3. Rug Dealers
Ramanujan and Namagiri were cuddling. It was night, the lamps were out, and they were in bed together. Namagiri said, “Did you see the caravan arrive?”
Ramanujan said, “Yes, I did.”
“Were there horses? Camels? Elephants?”
“No elephants, a few horses, mostly camels,” Ramanujan said. “The camels galumphed through the streets, their packs swaying. People crowded to see the camels eye them with camel disdain. The camels were in a foul mood; for those packs were heavy.”
“And did you see the Sheik meet the Prince?”
“What did they say? Tell me every word!”
* * * * *
The horseman at the gate said, “I am Prince Rahnraygunaurobindo, but my friends call me Prince Rahni. Who are you?”
The horseman arriving said, “I am Sheik Rudollah Kahmunni. My friends call me Merchant, my enemies call me Smuggler. What do you want?”
“I hear that you traffick in rugs, hangings, and tapestries from far Persia.”
Sheik Kahmunni said smoothly, “One must not credit every rumor one hears. For if I, a poor merchant, possessed priceless multicolored gems of weaving, each bolt a lifetime of labor, then how could I escape being noticed by the highwayman?”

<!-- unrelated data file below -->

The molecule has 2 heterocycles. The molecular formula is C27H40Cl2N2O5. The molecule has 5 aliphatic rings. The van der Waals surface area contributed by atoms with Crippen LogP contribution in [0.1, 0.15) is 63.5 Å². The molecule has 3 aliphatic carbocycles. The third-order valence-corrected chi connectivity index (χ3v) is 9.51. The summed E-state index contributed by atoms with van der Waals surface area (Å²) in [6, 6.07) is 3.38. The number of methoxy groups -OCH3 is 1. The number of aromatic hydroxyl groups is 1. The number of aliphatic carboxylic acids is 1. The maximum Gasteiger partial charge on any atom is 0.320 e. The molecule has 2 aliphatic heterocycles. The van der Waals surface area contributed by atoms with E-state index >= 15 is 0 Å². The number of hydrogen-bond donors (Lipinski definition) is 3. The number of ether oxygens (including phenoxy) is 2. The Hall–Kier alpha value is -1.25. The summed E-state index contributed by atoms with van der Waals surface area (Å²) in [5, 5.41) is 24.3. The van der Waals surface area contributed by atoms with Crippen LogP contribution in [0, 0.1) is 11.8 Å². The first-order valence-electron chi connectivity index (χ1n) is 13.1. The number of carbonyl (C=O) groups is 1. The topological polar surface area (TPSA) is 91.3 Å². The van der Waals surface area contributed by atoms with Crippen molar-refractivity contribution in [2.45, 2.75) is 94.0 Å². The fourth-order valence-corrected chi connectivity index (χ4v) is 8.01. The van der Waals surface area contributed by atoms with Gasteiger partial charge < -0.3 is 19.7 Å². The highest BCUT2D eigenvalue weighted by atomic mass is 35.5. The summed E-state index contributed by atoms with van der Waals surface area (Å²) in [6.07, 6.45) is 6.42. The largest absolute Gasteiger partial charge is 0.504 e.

“Or the taxman?” Prince Rahni asked.
“Either one! Only a master smuggler could bring such treasures so far! But how could I, a poor yet honest merchant, achieve such a feat?” the Sheik asked.
“Where there’s a will, then no doubt there’s a way.”
“No doubt! And what do you offer as incentive for such enterprise?”
Prince Rahni replied, “I have hemp fiber; thread, ropes, and cloth. In bulk lots.”
Sheik Kahmunni looked bored. “And?”
“And flowering tops,” said Prince Rahni. “In bulk.”
Sheik Kahmunni nodded slowly. “And?”
“And rare and precious spices from a distant land. In bulk.”
“Ha. Hm. An interesting offer. Just what spices are these?”
Prince Rahni laughed; and he dismounted. Sheik Kahmunni followed suit. The Prince said, “Come, O guest. Let us dine together, so that you may taste for yourself.”
The Prince led the Sheik and his retinue through the palace gate.
* * * * *
“- and that was all I saw,” said Ramanujan.
“I saw them in the banquet room,” said Namagiri. “They came in through the West Corridor. The Prince pointed towards a dias covered with pillows, low tables, and servant girls waving fans. I was there, scrubbing a far corner of the floor, so I heard everything.”
“What did they say? Tell me every word!”
* * * * *
The Prince said, “Recline here with me, partake of our food and our spices.”
The Sheik nodded, smiling; but when he got to the dias he looked down at its rug and frowned critically.
“Oh! The carpet!” said Prince Rahni, dismayed. “No doubt that old rag is barely fit to sling over one of your camels!”
“I would never say such a thing, O Host,” Sheik Kahmunni said smoothly. “But fortunately for both of us, it just so happens that I do need a camel rag, and what is more, here is a replacement!” He snapped his fingers; one of his retinue came foreward, bowed deeply, and proffered an elaborately detailed carpet. “You may have it gratis, as a sample of my wares.”